The best glue to secure new bindings in place, or fixing ones that have peeled off is wood glue that is water-resistant, like the Titebond Franklin International 5005 II Premium Wood Glue. Cyanoacrylate should be considered as an alternative only in case you can afford to sand and finish the guitar, such as in the case of building a new guitar.
Remember that super glue dries up real quick and it’ll likely take with it some of the original finish/paint when you try to remove it. Wood glue, on the other hand, allows you enough time to scrape and clean it off before it’s completely dry, which makes it the best choice to repair an already existing binding.
Can anyone do this?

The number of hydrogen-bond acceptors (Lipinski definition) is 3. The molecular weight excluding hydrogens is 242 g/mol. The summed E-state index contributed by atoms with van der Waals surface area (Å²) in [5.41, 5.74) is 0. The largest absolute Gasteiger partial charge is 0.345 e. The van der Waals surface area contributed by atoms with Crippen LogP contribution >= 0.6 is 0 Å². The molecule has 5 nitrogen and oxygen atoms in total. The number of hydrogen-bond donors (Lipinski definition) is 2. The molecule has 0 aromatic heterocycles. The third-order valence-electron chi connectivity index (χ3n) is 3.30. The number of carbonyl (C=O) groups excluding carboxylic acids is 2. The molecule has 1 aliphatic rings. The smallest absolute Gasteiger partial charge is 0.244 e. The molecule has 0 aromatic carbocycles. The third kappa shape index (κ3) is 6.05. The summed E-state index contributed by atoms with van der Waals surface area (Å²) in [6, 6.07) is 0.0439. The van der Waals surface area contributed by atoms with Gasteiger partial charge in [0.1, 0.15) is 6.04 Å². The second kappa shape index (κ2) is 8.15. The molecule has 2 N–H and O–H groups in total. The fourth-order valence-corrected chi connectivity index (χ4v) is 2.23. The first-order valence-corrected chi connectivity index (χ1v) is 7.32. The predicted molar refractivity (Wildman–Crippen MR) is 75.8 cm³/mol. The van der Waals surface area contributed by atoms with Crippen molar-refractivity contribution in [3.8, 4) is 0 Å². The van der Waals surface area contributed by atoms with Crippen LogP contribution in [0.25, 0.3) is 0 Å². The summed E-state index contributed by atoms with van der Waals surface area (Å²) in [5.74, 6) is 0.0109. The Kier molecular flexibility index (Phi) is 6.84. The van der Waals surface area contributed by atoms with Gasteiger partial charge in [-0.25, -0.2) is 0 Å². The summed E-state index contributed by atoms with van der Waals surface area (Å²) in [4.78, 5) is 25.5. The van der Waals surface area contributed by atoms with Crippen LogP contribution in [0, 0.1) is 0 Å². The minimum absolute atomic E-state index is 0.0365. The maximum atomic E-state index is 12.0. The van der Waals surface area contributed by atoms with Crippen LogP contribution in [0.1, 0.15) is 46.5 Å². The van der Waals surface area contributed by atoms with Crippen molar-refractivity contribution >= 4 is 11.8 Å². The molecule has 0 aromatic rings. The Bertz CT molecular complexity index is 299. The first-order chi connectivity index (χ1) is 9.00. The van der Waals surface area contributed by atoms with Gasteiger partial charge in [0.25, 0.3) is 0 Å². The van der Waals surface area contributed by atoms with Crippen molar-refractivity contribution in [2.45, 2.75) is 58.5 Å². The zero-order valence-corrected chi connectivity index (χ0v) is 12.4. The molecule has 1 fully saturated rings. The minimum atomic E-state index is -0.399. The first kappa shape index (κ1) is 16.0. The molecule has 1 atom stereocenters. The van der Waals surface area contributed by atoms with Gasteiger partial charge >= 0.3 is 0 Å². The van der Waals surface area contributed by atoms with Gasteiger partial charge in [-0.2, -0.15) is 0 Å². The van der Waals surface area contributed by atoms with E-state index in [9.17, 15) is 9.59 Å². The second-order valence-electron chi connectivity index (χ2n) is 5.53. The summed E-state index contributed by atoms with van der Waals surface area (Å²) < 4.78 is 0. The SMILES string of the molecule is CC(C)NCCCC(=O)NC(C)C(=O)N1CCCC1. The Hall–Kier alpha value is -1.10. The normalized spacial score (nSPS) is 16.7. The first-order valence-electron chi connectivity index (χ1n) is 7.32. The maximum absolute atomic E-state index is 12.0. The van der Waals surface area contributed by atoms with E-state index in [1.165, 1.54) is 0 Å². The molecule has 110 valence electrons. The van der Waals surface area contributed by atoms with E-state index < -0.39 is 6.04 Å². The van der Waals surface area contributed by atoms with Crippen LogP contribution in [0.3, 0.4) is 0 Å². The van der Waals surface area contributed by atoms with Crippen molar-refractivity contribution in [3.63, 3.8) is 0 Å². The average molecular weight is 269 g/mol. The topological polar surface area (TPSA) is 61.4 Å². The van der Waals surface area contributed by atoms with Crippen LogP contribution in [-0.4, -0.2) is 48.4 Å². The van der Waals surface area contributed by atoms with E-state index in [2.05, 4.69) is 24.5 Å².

Again. this isn’t a very hard procedure, and the biggest risk is getting glue over the guitar finish. In the end, it will depend on how confident you are to perform it perfectly, and how much you care for that specific instrument. If you’re in doubt, it’s always a very good idea to try with a cheaper guitar first, to make sure you won’t mess up on your more expensive instruments.
Trying to perform repairs by yourself is a double-edged sword. It can save you time and money if performed correctly, but on the other hand, getting it wrong will cause the value of your instrument to go down significantly. Potential buyers will consider each and every aspect of your instrument when deciding on a purchase, and every tiny detail will make a difference for the experienced ones, especially when dealing with rare and high priced instruments